President's Comments - August 2019

Aug 01, 2019
Welcome to a special 50th anniversary edition of Accountancy Ireland.

As this is my first comment piece in the magazine since our AGM, I’d like to say what a tremendous honour it is to follow in the footsteps of a long list of remarkable Presidents. I would also like to congratulate my predecessor, Feargal McCormack, for a tremendously successful year.

The audit challenge

As a member who has spent his career working in audit, it will come as no surprise that I am keen to address the challenge that currently faces the audit profession.

I have been looking to our nearest neighbour in the UK and reflecting on the fractured relationship with the regulator, the Financial Reporting Council, and with politicians.
Many of the reforms recommended by Sir John Kingman’s recent independent review have now been accepted. However, the wider review by the Competition and Markets Authority and also the independent review into ‘The Quality and Effectiveness of Audit’ being conducted by Lord Brydon will be fundamental to our future, and the future of business more broadly.

We must remember that what may be required to work in the UK is not necessarily or automatically right for Ireland. We must work hard to ensure good communication between the profession, politicians and regulators to ensure that the very particular strengths we have in Ireland are protected and nurtured.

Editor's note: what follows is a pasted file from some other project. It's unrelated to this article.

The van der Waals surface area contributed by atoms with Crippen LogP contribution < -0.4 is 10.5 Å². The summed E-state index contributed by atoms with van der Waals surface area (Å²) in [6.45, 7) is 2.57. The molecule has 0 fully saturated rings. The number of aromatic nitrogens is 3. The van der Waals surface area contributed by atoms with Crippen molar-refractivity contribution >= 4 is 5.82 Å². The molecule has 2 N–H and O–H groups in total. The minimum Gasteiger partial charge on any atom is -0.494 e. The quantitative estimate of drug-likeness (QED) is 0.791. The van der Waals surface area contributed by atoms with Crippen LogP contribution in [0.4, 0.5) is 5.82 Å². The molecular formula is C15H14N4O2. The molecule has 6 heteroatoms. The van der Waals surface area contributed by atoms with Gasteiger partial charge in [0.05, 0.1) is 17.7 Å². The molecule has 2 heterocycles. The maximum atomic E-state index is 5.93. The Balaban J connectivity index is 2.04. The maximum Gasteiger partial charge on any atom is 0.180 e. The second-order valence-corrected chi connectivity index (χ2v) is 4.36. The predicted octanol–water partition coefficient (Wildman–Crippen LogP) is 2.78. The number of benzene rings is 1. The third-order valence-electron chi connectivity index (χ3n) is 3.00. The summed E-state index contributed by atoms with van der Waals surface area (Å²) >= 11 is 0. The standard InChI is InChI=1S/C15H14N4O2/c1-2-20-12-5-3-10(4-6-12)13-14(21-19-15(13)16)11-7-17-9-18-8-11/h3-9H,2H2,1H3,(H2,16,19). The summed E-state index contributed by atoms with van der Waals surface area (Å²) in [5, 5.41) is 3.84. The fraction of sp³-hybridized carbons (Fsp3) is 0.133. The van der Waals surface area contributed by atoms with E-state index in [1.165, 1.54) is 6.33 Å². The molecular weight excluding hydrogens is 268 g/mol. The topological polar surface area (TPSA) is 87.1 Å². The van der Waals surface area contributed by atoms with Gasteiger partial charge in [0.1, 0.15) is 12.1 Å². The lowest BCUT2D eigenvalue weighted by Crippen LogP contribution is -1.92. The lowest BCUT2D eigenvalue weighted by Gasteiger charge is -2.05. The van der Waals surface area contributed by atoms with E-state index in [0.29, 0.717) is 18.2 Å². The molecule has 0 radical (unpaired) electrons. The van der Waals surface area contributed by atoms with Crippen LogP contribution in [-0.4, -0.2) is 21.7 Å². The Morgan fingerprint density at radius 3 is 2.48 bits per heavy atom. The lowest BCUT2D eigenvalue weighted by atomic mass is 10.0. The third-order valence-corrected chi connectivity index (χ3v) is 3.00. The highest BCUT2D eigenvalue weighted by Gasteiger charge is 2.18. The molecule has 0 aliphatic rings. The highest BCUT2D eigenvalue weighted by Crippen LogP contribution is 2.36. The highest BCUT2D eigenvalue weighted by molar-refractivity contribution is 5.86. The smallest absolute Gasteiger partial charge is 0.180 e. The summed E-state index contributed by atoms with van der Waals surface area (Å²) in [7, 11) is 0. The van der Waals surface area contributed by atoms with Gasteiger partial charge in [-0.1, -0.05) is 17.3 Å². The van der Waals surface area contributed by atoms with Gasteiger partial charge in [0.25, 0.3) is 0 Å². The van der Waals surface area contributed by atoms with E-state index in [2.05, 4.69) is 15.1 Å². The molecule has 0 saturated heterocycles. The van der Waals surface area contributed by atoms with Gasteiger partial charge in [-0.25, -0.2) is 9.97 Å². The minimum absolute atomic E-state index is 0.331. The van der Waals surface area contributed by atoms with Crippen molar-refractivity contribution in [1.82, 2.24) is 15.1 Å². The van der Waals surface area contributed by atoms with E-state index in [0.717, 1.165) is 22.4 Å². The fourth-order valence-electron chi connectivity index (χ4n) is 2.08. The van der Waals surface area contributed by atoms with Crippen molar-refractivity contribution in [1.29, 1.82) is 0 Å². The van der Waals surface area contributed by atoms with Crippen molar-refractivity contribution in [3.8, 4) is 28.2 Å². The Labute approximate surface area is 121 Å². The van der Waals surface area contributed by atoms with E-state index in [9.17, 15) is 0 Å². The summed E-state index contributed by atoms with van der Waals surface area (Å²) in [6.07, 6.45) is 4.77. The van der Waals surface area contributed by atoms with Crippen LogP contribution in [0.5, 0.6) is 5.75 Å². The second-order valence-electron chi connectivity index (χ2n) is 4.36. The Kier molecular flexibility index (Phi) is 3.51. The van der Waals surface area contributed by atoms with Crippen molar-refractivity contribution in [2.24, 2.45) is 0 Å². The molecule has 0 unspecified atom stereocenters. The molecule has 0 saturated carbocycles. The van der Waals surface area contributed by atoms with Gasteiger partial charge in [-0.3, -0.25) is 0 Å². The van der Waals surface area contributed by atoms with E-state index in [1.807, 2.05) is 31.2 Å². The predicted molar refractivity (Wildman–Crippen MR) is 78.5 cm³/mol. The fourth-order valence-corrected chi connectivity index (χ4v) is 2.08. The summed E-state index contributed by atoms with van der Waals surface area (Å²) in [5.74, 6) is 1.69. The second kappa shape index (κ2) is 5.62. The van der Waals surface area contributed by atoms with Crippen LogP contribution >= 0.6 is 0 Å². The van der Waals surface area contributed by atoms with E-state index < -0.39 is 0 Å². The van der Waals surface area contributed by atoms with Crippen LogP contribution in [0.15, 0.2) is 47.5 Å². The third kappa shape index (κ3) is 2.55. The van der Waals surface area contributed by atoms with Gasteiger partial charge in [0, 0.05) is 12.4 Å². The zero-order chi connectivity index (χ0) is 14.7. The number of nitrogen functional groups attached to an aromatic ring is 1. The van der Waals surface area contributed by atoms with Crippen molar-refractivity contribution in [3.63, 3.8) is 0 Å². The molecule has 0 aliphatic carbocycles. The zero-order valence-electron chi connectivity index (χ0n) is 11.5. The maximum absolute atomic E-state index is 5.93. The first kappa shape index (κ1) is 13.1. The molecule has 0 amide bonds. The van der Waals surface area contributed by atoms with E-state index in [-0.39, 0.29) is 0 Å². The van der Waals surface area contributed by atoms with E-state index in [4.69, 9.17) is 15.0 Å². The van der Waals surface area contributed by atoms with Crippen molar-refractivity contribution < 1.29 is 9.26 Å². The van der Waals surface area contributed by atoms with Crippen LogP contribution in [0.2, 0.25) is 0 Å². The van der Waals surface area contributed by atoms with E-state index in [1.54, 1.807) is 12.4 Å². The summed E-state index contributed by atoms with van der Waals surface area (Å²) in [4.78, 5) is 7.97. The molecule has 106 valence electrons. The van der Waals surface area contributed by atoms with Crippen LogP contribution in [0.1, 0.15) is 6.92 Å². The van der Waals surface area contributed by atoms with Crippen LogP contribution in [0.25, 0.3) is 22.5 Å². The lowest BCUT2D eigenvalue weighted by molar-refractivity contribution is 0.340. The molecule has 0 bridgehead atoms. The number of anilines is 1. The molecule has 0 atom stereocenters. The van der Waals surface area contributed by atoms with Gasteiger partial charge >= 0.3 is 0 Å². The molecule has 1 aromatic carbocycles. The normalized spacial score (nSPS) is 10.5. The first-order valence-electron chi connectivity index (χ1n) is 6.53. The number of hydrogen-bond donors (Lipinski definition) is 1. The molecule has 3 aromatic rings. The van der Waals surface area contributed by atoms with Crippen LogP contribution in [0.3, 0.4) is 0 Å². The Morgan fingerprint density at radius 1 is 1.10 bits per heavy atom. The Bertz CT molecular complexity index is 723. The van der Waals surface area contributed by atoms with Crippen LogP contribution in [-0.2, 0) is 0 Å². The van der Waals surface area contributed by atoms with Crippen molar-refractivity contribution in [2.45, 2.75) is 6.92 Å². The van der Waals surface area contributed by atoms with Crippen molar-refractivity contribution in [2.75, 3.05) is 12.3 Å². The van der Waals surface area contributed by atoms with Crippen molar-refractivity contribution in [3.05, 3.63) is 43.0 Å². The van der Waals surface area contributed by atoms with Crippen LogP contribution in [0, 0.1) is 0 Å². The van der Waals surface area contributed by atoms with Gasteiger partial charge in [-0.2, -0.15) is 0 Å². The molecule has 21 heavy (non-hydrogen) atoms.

Routes to our profession

My second area of focus will be around access to the profession. I see this as having three different strands. Firstly at graduate level, secondly by facilitating more graduates to train in industry and public sector, and thirdly by opening up a route to non-graduate entry.

Over many years, the Institute’s dependence on the audit functions of the big accounting firms has become more and more accentuated. I believe there is real opportunity both to widen our graduate pool, but also to work with Ireland’s largest corporates – and, indeed, our influential senior members – to revitalise and enhance the ‘training in business’ route to the qualification.

The other thing we need to get right is our school-leaver route. It is inevitable that college fees for university education will be reintroduced at some stage, making third-level education inaccessible to many. Through Accounting Technicians Ireland, we already have a ready-made route for school-leavers to Chartered Accountancy, which presents a fantastic opportunity.


My third area of focus will be strategy. We are now working with our Strategy Board to make sure that by the end of the year, we have progressed a new strategy up to 2025.
In doing this, we will engage with the full spread of our membership. We have so many business leaders who are Chartered Accountants and who play a very significant role in Irish business life – creating value, creating opportunities for careers, and sustaining families.

With your help, we will deliver a strategy that secures our reputation and delivers important services to members. I am very confident that together, we can deliver on our themes and strategy for all of our membership.

Conall O’Halloran